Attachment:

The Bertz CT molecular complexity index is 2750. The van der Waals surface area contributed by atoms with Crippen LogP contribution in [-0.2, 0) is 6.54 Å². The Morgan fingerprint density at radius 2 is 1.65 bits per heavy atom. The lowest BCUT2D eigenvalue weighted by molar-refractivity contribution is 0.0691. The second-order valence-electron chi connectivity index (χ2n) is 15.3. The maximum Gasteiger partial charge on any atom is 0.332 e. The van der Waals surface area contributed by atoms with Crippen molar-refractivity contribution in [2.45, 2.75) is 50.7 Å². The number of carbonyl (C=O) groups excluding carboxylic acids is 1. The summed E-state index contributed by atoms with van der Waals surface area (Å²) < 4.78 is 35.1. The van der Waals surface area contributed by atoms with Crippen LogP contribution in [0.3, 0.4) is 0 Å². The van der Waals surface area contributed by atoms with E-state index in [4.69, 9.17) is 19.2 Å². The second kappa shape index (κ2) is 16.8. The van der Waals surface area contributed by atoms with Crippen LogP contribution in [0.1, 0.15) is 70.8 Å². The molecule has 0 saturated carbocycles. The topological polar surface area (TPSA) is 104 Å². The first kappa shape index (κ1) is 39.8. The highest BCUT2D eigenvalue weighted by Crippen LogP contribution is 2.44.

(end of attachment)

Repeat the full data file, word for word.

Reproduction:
The Bertz CT molecular complexity index is 2750. The van der Waals surface area contributed by atoms with Crippen LogP contribution in [-0.2, 0) is 6.54 Å². The Morgan fingerprint density at radius 2 is 1.65 bits per heavy atom. The lowest BCUT2D eigenvalue weighted by molar-refractivity contribution is 0.0691. The second-order valence-electron chi connectivity index (χ2n) is 15.3. The maximum Gasteiger partial charge on any atom is 0.332 e. The van der Waals surface area contributed by atoms with Crippen molar-refractivity contribution in [2.45, 2.75) is 50.7 Å². The number of carbonyl (C=O) groups excluding carboxylic acids is 1. The summed E-state index contributed by atoms with van der Waals surface area (Å²) < 4.78 is 35.1. The van der Waals surface area contributed by atoms with Crippen LogP contribution in [0.3, 0.4) is 0 Å². The van der Waals surface area contributed by atoms with E-state index in [4.69, 9.17) is 19.2 Å². The second kappa shape index (κ2) is 16.8. The van der Waals surface area contributed by atoms with Crippen LogP contribution in [0.1, 0.15) is 70.8 Å². The molecule has 0 saturated carbocycles. The topological polar surface area (TPSA) is 104 Å². The first kappa shape index (κ1) is 39.8. The highest BCUT2D eigenvalue weighted by Crippen LogP contribution is 2.44.